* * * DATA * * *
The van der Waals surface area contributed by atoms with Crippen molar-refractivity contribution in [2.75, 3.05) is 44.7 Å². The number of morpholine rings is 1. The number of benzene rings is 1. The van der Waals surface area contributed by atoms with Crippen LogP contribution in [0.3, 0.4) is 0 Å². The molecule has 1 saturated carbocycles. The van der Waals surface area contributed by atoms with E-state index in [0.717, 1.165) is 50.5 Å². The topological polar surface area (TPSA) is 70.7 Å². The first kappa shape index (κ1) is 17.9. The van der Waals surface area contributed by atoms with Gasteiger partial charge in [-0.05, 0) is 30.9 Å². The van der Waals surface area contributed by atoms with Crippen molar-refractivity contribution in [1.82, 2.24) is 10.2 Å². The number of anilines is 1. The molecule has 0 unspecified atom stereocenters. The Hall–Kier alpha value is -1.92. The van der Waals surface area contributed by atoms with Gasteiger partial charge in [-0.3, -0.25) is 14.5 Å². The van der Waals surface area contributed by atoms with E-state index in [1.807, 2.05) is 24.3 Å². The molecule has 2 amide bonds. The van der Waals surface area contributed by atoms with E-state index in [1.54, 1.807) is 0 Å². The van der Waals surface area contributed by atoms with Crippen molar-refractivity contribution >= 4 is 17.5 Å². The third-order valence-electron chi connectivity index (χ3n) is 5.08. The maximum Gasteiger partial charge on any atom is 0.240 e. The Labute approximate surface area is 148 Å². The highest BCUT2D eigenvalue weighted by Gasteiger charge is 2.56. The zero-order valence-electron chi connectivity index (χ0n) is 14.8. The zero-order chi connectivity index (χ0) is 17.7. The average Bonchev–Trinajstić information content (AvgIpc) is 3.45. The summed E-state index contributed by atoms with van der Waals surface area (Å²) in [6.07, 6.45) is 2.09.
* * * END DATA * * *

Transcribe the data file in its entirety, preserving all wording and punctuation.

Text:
The van der Waals surface area contributed by atoms with Crippen molar-refractivity contribution in [2.75, 3.05) is 44.7 Å². The number of morpholine rings is 1. The number of benzene rings is 1. The van der Waals surface area contributed by atoms with Crippen LogP contribution in [0.3, 0.4) is 0 Å². The molecule has 1 saturated carbocycles. The van der Waals surface area contributed by atoms with E-state index in [0.717, 1.165) is 50.5 Å². The topological polar surface area (TPSA) is 70.7 Å². The first kappa shape index (κ1) is 17.9. The van der Waals surface area contributed by atoms with Gasteiger partial charge in [-0.05, 0) is 30.9 Å². The van der Waals surface area contributed by atoms with Crippen molar-refractivity contribution in [1.82, 2.24) is 10.2 Å². The number of anilines is 1. The molecule has 0 unspecified atom stereocenters. The Hall–Kier alpha value is -1.92. The van der Waals surface area contributed by atoms with Gasteiger partial charge in [-0.3, -0.25) is 14.5 Å². The van der Waals surface area contributed by atoms with E-state index in [1.807, 2.05) is 24.3 Å². The molecule has 2 amide bonds. The van der Waals surface area contributed by atoms with E-state index in [1.54, 1.807) is 0 Å². The van der Waals surface area contributed by atoms with Crippen molar-refractivity contribution >= 4 is 17.5 Å². The third-order valence-electron chi connectivity index (χ3n) is 5.08. The maximum Gasteiger partial charge on any atom is 0.240 e. The Labute approximate surface area is 148 Å². The highest BCUT2D eigenvalue weighted by Gasteiger charge is 2.56. The zero-order valence-electron chi connectivity index (χ0n) is 14.8. The zero-order chi connectivity index (χ0) is 17.7. The average Bonchev–Trinajstić information content (AvgIpc) is 3.45. The summed E-state index contributed by atoms with van der Waals surface area (Å²) in [6.07, 6.45) is 2.09.